Category Archives: Life

Both of these are “after” photos… after almost a month of clean-out and sorting, that is.

I’m not sure how all those books (13 boxes, left) ever fit on these shelves (right) together with those that remain.*  May the old books find new readers via Habitat for Humanity.

Don’t worry, we did not drink all the liquor that was originally in those liquor boxes — not last month, anyway.

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* Authors whose name appears multiple times on our shelves, post-cleanup: Asimov, Coetzee, Cohen, Eliot, Ferlinghetti, Franzen, Fromm, Gibran, Hamilton, Hardy, Hemingway, Hesse, Hitchens, Hofstatder, Kafka, Lamb, Maugham, McCann, Morrison, Munro, Oates, Sandburg, Silverstein, Undset, Vonnegut.   I’ve read at least one work by maybe half of these authors.  Your multiple-book author list?
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 I remember at the end of 2018 thinking, 2019 has got to be better; and then at the close of 2019 thinking that 2020 has got to be better… well, we know how all this has turned out.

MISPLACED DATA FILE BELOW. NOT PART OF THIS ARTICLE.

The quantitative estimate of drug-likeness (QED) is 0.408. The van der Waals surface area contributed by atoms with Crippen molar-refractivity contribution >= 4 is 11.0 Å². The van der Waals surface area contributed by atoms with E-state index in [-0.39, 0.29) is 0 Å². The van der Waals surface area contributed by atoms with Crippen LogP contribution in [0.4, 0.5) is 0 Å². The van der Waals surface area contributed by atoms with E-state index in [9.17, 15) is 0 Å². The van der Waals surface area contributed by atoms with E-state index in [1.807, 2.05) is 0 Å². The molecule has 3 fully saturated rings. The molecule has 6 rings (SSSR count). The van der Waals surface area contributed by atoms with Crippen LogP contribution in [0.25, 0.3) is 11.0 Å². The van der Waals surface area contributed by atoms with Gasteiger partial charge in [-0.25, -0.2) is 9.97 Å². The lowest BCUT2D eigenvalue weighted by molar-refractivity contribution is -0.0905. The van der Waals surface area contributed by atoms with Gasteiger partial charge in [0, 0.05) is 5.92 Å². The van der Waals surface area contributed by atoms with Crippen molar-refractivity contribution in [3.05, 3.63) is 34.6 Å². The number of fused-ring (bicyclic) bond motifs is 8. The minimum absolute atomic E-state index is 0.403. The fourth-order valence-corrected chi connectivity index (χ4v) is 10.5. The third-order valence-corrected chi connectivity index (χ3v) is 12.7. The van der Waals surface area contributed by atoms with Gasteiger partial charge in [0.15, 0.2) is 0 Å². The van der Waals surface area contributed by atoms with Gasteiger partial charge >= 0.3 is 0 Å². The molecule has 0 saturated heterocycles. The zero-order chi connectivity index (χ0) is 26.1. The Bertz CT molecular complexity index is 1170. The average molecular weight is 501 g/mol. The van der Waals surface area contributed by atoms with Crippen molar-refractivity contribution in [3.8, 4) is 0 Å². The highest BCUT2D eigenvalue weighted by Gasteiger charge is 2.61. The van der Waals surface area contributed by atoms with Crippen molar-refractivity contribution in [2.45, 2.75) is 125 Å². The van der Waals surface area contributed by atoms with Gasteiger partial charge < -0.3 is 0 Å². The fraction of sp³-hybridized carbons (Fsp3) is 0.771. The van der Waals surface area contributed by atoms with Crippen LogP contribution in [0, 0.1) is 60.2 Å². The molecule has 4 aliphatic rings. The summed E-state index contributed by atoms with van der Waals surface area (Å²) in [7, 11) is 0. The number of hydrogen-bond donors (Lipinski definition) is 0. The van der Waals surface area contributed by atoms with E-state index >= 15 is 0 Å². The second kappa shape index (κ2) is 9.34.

You won’t hear from me again before Christmas, possibly not before the New Year.  So let me now take a moment to wish all of you who clicked your way here the very best.  Some of you are still mourning over lost loved ones, and I mourn with you.  [                        ]  Others are about to introduce your children and grandchildren to the possibilities, the giving and the joys of this season, for the first time.  And many will be trying to keep themselves busy, or drinking wine, to compensate for the companionship they are now without.

Christmas is not always the happiest of times for grownups, but it does serve to establish what humanity could be like, for our young ones.  We need to keep modeling Christmas and the Christmas spirit.  What it’s like to receive is on the path to what it’s like to give.

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Larry Davis

My friend Larry Davis, who I met via our high-school newspaper, the Hurricane Courier, embraced life on this planet from March 14, 1951 to November 7, 2013.

Photo of Larry Davis, ca. 1971Our friendship began in September 1968, when I became a writer/cartoonist for our school newspaper, of which Larry (one year ahead of me) was editor-in-chief.  I admired Larry’s earnest, intellectual breadth and he enjoyed my irreverence.  But over the years, to Larry’s dismay, I placed him on a pedestal as the arbiter of what was good and bad in the works I created.  He, rightly so, was not comfortable serving that role — totemic was how he described the position I put him in.  (I’ve never heard this word since.)

Our friendship lasted until 1977 or 1978, when either Larry or I or the both of us conceded that we had increasingly less in common, and at some point a letter was not responded to, and the lack of a response was not addressed.

How I regret this!